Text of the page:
It’s that time of year. Falling leaves, pumpkin spice, and Halloween school parades. With the fun also comes questions about Halloween parent-time. The questions arise because Halloween is treated differently than all of the other holidays outlined in Utah Code Ann. 30-3-35, which provides the default schedule for holiday parent-time. All of the other holidays include at least one overnight and the days of the holidays are somewhat fixed by school schedules and federal government holiday declarations.

With Halloween, there is no corresponding overnight. Further, the date and time of celebration is not fixed by school or the federal government but rather by the local community.

Utah Code Ann. sec. 30-3-35(2)(g)(vi) states that in even-numbered years, the non-custodial parent is entitled to Halloween. This assumes that the custodial parent is entitled to the holiday in odd-numbered years. If your court order does not specify which of the parents is the non-custodial parent, it is usually considered to be the parent with fewer overnights per year.

The code specifically says:

“(vi) Halloween on October 31 or the day Halloween is traditionally celebrated in the local community from after school until 9 p.m. if on a school day, or from 4 p.m. until 9 p.m.”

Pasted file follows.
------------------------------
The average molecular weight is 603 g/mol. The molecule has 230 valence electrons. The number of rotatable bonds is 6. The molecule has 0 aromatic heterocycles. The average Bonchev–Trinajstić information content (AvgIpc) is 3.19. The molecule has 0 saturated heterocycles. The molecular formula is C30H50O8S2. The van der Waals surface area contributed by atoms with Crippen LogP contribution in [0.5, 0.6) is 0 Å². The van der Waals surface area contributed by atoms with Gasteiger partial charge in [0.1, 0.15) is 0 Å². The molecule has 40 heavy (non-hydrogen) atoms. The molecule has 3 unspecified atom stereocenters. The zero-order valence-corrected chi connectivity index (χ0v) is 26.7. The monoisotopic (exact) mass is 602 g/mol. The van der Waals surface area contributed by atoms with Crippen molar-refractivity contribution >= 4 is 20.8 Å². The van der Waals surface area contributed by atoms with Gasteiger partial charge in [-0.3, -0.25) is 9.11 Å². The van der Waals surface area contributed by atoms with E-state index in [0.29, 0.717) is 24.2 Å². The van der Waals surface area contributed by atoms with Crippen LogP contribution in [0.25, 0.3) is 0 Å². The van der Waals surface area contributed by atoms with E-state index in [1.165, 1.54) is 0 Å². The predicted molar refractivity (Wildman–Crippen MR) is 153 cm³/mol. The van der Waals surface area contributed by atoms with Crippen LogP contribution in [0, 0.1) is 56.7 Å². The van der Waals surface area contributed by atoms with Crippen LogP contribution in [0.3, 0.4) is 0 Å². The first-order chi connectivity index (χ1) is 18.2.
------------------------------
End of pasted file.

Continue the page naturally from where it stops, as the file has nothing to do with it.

The law references “the local community” to determine the date and time of this holiday. That means, that when Halloween falls in the middle of a week, the local community might have “trick-or-treat” hours on Friday or Saturday, and that might be different for the custodial home and the noncustodial home. Also, some parents don’t engage in “trick-or-treat” in the community at large but prefer to attend a local event for kids.

The courts largely expect parents to work together to sort this out, and to do so in manner that maximizes opportunity for the child to have fun with his or her parents. Presumably this means that the child might have more than one opportunity to trick-or-treat if the two different parent communities have the event on two different nights. When counting overnight parent-time for the year, remember to skip this holiday in the calculation.

Utah Family Law Blog